Monday, February 28, 2011

YAL Blog - "Dairy Queen" by Catherine Gilbert Murdock

Title: Dairy Queen

Author: Catherine Gilbert Murdock

ISBN: 0-618-86335-4

Publisher:  Houghton Mifflin

Date of Publication: June 2007

Reading Level: ages 12-17

From Books in Print –
JUVENILE FICTION / Lifestyles / Farm & Ranch Life
JUVENILE FICTION / Sports & Recreation / Football

Awards and Recognition:
Original Voices Award (NOMINATED) 2006
Great Lakes Book Awards (WON) 2007
Beehive Young Adults' Book Award (NOMINATED) 2007
Pennsylvania Young Reader's Choice Award (WON) 2007
Young Reader's Choice Award (NOMINATED) 2009
Maine Student Book Award (NOMINATED) 2007
Volunteer State Book Award (NOMINATED) 2007
Teen Buckeye Book Award (NOMINATED) 2008
Nutmeg Children's Book Award (NOMINATED) 2009
Iowa Teen Award (NOMINATED) 2008

Synopsis: When you don't talk, there's a lot of stuff that ends up not getting said. Harsh words indeed, from Brian Nelson of all people. But, D. J. can't help admitting, maybe he's right. When you don't talk, there's a lot of stuff that ends up not getting said. Stuff like why her best friend, Amber, isn't so friendly anymore. Or why her little brother, Curtis, never opens his mouth. Why her mom has two jobs and a big secret. Why her college-football-star brothers won't even call home. Why her dad would go ballistic if she tried out for the high school football team herself. And why Brian is so, so out of her league. When you don't talk, there's a lot of stuff that ends up not getting said. Welcome to the summer that fifteen-year-old D. J. Schwenk of Red Bend, Wisconsin, learns to talk, and ends up having an awful lot of stuff to say.

Comments: I enjoyed this book a lot.  The story is told from DJ’s first-person POV and her voice radiates through the whole narrative.  Murdock doesn’t shy away from sarcasm or snark – but the story has a down-to-earth tone that seems more genuine than some YA books that are supposed to be about real-life teens.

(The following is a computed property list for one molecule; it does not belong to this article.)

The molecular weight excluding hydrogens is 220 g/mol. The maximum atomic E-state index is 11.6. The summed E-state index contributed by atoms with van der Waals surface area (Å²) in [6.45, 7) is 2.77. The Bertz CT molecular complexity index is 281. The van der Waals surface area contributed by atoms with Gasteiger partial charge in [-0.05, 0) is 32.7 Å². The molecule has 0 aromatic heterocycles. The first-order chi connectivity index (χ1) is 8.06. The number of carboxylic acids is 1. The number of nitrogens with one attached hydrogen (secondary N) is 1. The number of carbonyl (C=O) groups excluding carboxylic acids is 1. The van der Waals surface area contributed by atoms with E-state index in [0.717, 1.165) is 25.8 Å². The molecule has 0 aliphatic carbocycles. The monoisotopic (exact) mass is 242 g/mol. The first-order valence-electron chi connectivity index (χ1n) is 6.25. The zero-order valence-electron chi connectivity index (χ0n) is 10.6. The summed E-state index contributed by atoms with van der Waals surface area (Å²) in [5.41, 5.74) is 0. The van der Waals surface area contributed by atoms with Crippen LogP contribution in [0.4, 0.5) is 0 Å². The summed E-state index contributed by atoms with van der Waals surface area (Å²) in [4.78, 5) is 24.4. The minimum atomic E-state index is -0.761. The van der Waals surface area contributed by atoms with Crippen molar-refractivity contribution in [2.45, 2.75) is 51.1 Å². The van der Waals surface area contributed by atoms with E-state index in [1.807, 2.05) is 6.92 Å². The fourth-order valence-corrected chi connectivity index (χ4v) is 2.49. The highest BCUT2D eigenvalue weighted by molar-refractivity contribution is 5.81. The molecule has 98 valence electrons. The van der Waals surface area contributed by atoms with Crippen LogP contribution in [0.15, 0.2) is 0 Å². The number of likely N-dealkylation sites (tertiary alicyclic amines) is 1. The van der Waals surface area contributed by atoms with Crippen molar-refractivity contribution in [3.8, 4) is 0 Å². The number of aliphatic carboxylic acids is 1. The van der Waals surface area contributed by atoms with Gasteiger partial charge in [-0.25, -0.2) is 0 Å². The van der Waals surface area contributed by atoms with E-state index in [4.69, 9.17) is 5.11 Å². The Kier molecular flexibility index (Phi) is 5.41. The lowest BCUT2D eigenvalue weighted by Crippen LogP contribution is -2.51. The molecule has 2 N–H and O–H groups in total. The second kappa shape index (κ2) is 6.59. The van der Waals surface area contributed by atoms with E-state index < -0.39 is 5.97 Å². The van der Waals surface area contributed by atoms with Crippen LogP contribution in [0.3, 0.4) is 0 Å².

DJ Schwenk is basically running her family’s dairy farm in Red Bend, Wisconsin by herself after her two older brothers get in a fight with her dad.  Her younger brother, Curtis, is busy with little league baseball and her mother is about to get a position as the principal of the school where she’s been teaching sixth grade.  Jimmy Ott, a family friend who coaches football at Red Bend’s rival school, Hawley, suggests that the Schwenks have Brian Nelson, a second-string quarterback for Hawley, work on their farm during the summer to train up for football season so he can be the starter.  In the course of this, DJ ends up being Brian’s athletic trainer (her brothers always had her run after their passes and she became a pretty good player just from practice).  Along the way, she decides to go out for Red Bend’s football team because it’s something nobody would expect her to do.  And, of course, she develops a crush on Brian.
                This book is nothing like the usual high school, Romeo-and-Juliet-esque YA romance.  First off all, the romance plot is secondary – the main crux of the story is DJ dealing with work on the farm, issues with her family, issues with her friends and keeping people from finding out about her plan to try out for the football team (until tryouts actually begin, that is).  It’s an authentic look at a strong female character who is truly a tomboy and doesn’t even dawn on her that she would like boys (it’s the revelation that her best friend, Amber, is a lesbian and has a crush on DJ that gets DJ to start thinking that she does like boys).  The unspoken conflict between DJ and her father is so believable and real.  I loved the contrast between the Schwenks, who never bring any kind of family conflict out in the open until it becomes a big blowup, and the Nelsons, who talk about everything (DJ often refers to Brian’s mother as Oprah Winfrey and she sometimes imagines the Schwenks going on Oprah to talk about their problems.  The scenarios DJ imagines bring a tone of levity to an otherwise emotionally burdensome situation).
                The small-town dynamics are wonderful, especially the wrench of the Red Bend vs. Hawley rivalry (I speak from experience when I say that small-town high school rivalries are SERIOUS BUSINESS – nothing about this rivalry is exaggerated).  DJ’s older brothers played football for Red Bend and they lost a big game to Hawley, so the fact that DJ would even consider being friends with Brian (never mind dating him) is a major factor in her self-discovery.  She feels a great loyalty to her family and her team, but she also wants to be friends with Brian (after he quits being a whiny brat about working on the farm).
                There are two other follow-up books after “Dairy Queen” – “The Off Season” and “Front and Center,” both of which are very good and I recommend them.

Up Next: “The Bar Code Tattoo” by Suzanne Weyn

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